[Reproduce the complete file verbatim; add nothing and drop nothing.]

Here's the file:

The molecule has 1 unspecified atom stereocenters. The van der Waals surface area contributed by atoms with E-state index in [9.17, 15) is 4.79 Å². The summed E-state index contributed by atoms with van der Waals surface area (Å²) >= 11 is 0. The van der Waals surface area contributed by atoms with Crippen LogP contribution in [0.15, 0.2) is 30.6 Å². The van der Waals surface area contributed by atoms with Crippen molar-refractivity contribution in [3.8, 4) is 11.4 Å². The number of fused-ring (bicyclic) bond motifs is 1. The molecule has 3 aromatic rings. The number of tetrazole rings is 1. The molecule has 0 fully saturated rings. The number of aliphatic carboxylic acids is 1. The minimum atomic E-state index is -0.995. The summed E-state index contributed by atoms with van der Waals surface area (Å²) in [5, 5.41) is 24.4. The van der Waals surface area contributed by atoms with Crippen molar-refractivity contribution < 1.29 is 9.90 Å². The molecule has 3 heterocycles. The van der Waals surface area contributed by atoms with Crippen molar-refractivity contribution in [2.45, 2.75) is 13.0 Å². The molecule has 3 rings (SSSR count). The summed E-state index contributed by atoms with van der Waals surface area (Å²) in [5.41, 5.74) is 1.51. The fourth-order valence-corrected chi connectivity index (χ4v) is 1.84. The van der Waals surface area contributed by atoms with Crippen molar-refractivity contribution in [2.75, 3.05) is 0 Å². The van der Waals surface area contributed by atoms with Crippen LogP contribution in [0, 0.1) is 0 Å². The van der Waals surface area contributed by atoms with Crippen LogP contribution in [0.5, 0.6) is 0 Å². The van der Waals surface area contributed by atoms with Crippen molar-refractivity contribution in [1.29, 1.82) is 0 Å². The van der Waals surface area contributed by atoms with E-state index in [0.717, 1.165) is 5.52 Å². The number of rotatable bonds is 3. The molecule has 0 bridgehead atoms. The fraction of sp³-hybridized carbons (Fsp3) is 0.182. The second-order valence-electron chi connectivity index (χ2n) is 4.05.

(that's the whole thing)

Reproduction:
The molecule has 1 unspecified atom stereocenters. The van der Waals surface area contributed by atoms with E-state index in [9.17, 15) is 4.79 Å². The summed E-state index contributed by atoms with van der Waals surface area (Å²) >= 11 is 0. The van der Waals surface area contributed by atoms with Crippen LogP contribution in [0.15, 0.2) is 30.6 Å². The van der Waals surface area contributed by atoms with Crippen molar-refractivity contribution in [3.8, 4) is 11.4 Å². The number of fused-ring (bicyclic) bond motifs is 1. The molecule has 3 aromatic rings. The number of tetrazole rings is 1. The molecule has 0 fully saturated rings. The number of aliphatic carboxylic acids is 1. The minimum atomic E-state index is -0.995. The summed E-state index contributed by atoms with van der Waals surface area (Å²) in [5, 5.41) is 24.4. The van der Waals surface area contributed by atoms with Crippen molar-refractivity contribution < 1.29 is 9.90 Å². The molecule has 3 heterocycles. The van der Waals surface area contributed by atoms with Crippen molar-refractivity contribution in [2.45, 2.75) is 13.0 Å². The molecule has 3 rings (SSSR count). The summed E-state index contributed by atoms with van der Waals surface area (Å²) in [5.41, 5.74) is 1.51. The fourth-order valence-corrected chi connectivity index (χ4v) is 1.84. The van der Waals surface area contributed by atoms with Crippen molar-refractivity contribution in [2.75, 3.05) is 0 Å². The van der Waals surface area contributed by atoms with Crippen LogP contribution in [0, 0.1) is 0 Å². The van der Waals surface area contributed by atoms with Crippen LogP contribution in [0.5, 0.6) is 0 Å². The van der Waals surface area contributed by atoms with Crippen molar-refractivity contribution in [1.29, 1.82) is 0 Å². The van der Waals surface area contributed by atoms with E-state index in [0.717, 1.165) is 5.52 Å². The number of rotatable bonds is 3. The molecule has 0 bridgehead atoms. The fraction of sp³-hybridized carbons (Fsp3) is 0.182. The second-order valence-electron chi connectivity index (χ2n) is 4.05.